For Andrew Kahn, post-surgical depression played a role in his turning to alcohol. Within a year of his 2003 surgery, he went from 367 pounds to 180 on his 5-foot-7-inch frame. He joined a gym, and in 2005 ran a marathon.
But the excess skin that sagged from his belly like an apron depressed him. Like many patients who lose a lot of weight, Kahn’s skin didn’t shrink with the rest of him. “It just hangs there. I hate looking at it,” he said.
Though his insurance covered his weight-loss surgery, in 2008 the company declined to pay for the skin-reduction surgery, which is considered cosmetic. And Kahn couldn’t afford the $10,000.
That’s when he started drinking. “My finances were bad, I couldn’t do anything about the extra skin, which depressed me, and vodka would tell me everything was OK.”
Though he wasn’t much of a drinker before his surgery, and he hadn’t had any alcohol for five years since the procedure, that changed.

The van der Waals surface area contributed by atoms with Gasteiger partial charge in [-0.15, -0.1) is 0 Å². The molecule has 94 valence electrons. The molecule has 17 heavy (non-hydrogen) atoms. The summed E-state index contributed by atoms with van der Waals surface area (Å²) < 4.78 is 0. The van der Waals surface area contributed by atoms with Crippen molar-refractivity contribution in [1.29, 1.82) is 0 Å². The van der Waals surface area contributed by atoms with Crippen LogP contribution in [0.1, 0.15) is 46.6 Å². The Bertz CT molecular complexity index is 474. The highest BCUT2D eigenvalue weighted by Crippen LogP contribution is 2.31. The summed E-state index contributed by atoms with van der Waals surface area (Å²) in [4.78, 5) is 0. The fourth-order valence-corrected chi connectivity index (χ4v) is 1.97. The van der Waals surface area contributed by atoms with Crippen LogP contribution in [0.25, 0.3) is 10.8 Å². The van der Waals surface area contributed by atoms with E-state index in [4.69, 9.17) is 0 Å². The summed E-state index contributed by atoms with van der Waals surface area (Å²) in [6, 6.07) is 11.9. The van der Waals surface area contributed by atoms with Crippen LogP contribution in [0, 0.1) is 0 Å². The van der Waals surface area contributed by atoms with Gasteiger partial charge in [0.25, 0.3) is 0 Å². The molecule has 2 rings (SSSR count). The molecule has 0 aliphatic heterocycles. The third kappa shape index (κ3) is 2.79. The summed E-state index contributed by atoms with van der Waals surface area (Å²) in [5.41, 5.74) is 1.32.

“If I had one to two drinks, I could get very stoned very quickly.” Soon one to two drinks became five to seven miniature bottles of vodka. He started drinking in the morning, and often woke up shaking. “Drinking made me boisterous and destructive,” he said. “My wife was furious with me.”
Last August, he checked himself into a detox clinic.
Weighing the risks
Still, experts agree, the benefits of the gastric procedure — eliminating diabetes, reducing high blood pressure and heart disease and curing sleep apnea — greatly outweigh the risks.